Earlier this month, msnbc made quite a splash with a big story on Todd Palin's influence during his wife Sarah's administration as Alaska governor.
The story was based on 2,544 pages of e-mails msnbc obtained through public records requests. The e-mails were among the Palins and members of the governor's staff, and are collected in a searchable archive.
Naturally, Deckboss went fishing in the archive and found a few items of interest to the commercial fishing community.
The items make it clear that Todd Palin, the "first dude," was very much a player in state affairs involving the industry.
My search also turned up some valuable insight into something Gov. Palin made quite a bit of noise about: allowing foreign ships into state waters to process salmon at Bristol Bay.
The Palins fish commercially in the bay, and like many of their fellow gillnetters, they hate it when the domestic processors cut back on buying for lack of capacity.
Gov. Palin told me back in 2008 that she had a "much more open mind" than prior governors about letting in foreign processors to buy fish the bay's existing processors couldn't handle.
I included her comments in this article published in the Anchorage Daily News.
After that story was published, Ivy Frye, an aide in the governor's office, made sure to forward it to Todd Palin, who evidently was away fishing.
Todd Palin's e-mail address, by the way, was email@example.com, reflecting his success as an Iron Dog snowmachine race winner.
Frye for a time was director of boards and commissions, an important post because of the many people seeking the governor's favor for an appointment.
Frye sometimes would ask Todd Palin to recommend people for the boards of agencies such as ASMI, the Alaska Seafood Marketing Institute, as this redacted e-mail shows.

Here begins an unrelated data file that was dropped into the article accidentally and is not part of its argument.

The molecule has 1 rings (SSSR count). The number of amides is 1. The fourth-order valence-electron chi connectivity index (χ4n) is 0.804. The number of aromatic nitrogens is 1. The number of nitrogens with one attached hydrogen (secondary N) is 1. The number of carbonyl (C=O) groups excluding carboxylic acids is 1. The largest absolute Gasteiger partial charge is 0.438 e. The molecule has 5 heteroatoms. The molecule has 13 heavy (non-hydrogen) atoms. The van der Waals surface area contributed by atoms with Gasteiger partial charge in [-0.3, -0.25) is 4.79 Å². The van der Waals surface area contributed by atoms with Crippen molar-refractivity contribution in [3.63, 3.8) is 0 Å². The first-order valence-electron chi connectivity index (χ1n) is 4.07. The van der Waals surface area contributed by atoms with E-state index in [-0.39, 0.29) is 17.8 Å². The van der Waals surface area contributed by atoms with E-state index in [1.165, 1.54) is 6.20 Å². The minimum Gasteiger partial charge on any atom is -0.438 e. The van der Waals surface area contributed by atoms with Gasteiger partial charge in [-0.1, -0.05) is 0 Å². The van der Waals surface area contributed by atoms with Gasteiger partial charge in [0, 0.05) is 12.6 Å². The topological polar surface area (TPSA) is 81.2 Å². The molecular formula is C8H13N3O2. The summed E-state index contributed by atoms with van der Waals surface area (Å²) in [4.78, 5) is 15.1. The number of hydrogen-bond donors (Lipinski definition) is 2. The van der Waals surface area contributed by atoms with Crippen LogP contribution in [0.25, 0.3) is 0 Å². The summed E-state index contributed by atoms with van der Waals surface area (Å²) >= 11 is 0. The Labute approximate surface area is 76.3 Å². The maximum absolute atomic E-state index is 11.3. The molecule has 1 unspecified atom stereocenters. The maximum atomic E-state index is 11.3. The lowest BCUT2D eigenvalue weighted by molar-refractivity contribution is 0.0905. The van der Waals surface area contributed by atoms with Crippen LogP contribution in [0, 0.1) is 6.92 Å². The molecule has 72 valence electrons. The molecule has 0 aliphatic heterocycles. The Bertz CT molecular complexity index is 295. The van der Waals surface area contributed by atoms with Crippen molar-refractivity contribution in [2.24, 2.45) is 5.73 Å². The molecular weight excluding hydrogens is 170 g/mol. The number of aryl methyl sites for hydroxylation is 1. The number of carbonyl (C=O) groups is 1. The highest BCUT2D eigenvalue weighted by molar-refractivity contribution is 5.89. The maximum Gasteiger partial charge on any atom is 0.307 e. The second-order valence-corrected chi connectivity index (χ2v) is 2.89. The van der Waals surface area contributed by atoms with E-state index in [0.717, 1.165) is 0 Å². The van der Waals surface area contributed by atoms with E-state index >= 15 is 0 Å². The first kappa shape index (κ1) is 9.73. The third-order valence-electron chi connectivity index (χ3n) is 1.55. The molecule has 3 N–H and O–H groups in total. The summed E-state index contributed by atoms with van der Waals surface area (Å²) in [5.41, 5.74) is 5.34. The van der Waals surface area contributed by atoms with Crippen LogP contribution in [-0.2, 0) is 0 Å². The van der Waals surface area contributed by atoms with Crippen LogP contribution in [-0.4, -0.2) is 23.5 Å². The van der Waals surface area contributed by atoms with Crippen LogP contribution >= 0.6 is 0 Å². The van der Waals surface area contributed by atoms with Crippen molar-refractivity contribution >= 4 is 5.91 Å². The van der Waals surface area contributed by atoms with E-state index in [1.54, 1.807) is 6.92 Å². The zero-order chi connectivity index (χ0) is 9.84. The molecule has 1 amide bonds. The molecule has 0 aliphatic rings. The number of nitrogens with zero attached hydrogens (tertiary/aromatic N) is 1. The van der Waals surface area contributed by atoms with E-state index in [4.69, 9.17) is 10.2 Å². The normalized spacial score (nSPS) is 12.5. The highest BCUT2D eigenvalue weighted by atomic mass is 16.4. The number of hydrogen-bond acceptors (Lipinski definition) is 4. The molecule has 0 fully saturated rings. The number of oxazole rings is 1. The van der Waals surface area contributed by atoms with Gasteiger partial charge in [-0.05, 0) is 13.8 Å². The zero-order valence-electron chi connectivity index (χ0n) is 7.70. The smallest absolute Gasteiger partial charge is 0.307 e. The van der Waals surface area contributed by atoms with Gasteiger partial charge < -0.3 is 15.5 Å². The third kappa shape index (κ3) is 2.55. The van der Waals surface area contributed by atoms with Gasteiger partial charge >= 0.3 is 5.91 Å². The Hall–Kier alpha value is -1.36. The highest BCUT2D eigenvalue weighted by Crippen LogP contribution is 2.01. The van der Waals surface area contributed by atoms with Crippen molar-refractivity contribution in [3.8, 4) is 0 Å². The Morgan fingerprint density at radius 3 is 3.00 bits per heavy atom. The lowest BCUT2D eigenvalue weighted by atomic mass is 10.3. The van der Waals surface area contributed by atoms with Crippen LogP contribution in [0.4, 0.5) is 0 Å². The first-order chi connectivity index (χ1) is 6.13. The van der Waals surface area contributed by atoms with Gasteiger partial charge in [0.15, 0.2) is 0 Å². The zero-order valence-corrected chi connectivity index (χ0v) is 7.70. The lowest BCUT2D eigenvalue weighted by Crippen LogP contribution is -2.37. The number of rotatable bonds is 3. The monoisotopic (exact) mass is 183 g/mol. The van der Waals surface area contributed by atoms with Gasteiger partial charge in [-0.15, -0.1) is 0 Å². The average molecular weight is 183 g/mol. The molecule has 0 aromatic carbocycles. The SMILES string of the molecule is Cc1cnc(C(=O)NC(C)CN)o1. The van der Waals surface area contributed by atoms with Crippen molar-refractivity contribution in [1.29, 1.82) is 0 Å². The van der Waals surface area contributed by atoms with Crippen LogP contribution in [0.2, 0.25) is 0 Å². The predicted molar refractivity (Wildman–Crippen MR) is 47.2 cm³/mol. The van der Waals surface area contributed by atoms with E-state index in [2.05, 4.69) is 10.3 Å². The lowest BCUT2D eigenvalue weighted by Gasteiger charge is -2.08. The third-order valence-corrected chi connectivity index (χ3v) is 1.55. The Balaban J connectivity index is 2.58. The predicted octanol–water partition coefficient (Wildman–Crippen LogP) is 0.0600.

Another administration official who communicated with Todd Palin was the governor's adviser on fisheries policy, Cora Crome, now Cora Campbell.
Here's an update Crome sent Todd Palin summarizing her inquiries within state government on prospects for foreign processors coming to Alaska.
In another message Crome passes along material from lobbyists for domestic processors laying out the "risks and downsides" of allowing foreign processors into Bristol Bay.
Finally, here's a revelatory e-mail in which Crome tells Todd Palin state lawyers had advised that making a decision on issuing a permit to a foreign processor would raise ethical questions for the governor — presumably as a conflict of interest. Crome wrote "it could be an extremely sticky situation."
We should note that no foreign floaters ever were seen off Alaska's shores during Palin's short term as governor, apparently because none asked to come in.
Deckboss can't say whether these e-mails really prove Todd Palin was a "shadow governor," as some have observed.
He just knows the messages are good reading.